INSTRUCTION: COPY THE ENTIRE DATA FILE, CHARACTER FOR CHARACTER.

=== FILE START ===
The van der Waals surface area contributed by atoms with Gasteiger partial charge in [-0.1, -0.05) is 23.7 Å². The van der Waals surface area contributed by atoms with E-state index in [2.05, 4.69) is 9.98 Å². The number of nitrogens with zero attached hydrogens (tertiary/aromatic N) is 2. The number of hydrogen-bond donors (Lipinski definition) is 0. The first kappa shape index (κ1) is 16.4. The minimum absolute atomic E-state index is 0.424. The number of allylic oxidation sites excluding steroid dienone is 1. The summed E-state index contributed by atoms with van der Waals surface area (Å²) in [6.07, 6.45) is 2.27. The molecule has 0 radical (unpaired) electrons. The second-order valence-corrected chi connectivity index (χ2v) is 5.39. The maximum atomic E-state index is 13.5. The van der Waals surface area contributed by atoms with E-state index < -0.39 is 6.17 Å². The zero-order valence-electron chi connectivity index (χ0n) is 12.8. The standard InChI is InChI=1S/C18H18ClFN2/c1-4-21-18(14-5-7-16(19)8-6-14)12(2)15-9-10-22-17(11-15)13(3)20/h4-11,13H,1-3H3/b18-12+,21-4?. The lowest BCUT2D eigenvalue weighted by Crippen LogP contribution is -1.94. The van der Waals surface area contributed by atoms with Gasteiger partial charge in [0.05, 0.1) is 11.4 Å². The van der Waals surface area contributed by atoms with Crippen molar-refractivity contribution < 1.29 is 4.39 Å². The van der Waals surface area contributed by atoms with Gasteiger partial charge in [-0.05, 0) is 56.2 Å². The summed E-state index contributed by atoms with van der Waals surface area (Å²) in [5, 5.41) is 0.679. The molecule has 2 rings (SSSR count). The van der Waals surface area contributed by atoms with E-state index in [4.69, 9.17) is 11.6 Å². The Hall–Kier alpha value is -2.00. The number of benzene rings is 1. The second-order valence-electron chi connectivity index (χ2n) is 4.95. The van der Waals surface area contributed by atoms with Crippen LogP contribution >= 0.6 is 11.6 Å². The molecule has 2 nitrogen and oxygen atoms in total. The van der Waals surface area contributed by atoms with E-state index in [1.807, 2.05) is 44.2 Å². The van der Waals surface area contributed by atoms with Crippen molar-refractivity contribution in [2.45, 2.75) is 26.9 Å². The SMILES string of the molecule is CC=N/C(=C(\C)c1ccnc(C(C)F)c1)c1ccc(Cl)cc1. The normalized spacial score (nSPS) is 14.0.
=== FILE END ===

The van der Waals surface area contributed by atoms with Gasteiger partial charge in [-0.1, -0.05) is 23.7 Å². The van der Waals surface area contributed by atoms with E-state index in [2.05, 4.69) is 9.98 Å². The number of nitrogens with zero attached hydrogens (tertiary/aromatic N) is 2. The number of hydrogen-bond donors (Lipinski definition) is 0. The first kappa shape index (κ1) is 16.4. The minimum absolute atomic E-state index is 0.424. The number of allylic oxidation sites excluding steroid dienone is 1. The summed E-state index contributed by atoms with van der Waals surface area (Å²) in [6.07, 6.45) is 2.27. The molecule has 0 radical (unpaired) electrons. The second-order valence-corrected chi connectivity index (χ2v) is 5.39. The maximum atomic E-state index is 13.5. The van der Waals surface area contributed by atoms with E-state index < -0.39 is 6.17 Å². The zero-order valence-electron chi connectivity index (χ0n) is 12.8. The standard InChI is InChI=1S/C18H18ClFN2/c1-4-21-18(14-5-7-16(19)8-6-14)12(2)15-9-10-22-17(11-15)13(3)20/h4-11,13H,1-3H3/b18-12+,21-4?. The lowest BCUT2D eigenvalue weighted by Crippen LogP contribution is -1.94. The van der Waals surface area contributed by atoms with Gasteiger partial charge in [0.05, 0.1) is 11.4 Å². The van der Waals surface area contributed by atoms with Crippen molar-refractivity contribution < 1.29 is 4.39 Å². The van der Waals surface area contributed by atoms with Gasteiger partial charge in [-0.05, 0) is 56.2 Å². The summed E-state index contributed by atoms with van der Waals surface area (Å²) in [5, 5.41) is 0.679. The molecule has 2 rings (SSSR count). The van der Waals surface area contributed by atoms with E-state index in [4.69, 9.17) is 11.6 Å². The Hall–Kier alpha value is -2.00. The number of benzene rings is 1. The second-order valence-electron chi connectivity index (χ2n) is 4.95. The van der Waals surface area contributed by atoms with Crippen LogP contribution >= 0.6 is 11.6 Å². The molecule has 2 nitrogen and oxygen atoms in total. The van der Waals surface area contributed by atoms with E-state index in [1.807, 2.05) is 44.2 Å². The van der Waals surface area contributed by atoms with Crippen molar-refractivity contribution in [2.45, 2.75) is 26.9 Å². The SMILES string of the molecule is CC=N/C(=C(\C)c1ccnc(C(C)F)c1)c1ccc(Cl)cc1. The normalized spacial score (nSPS) is 14.0.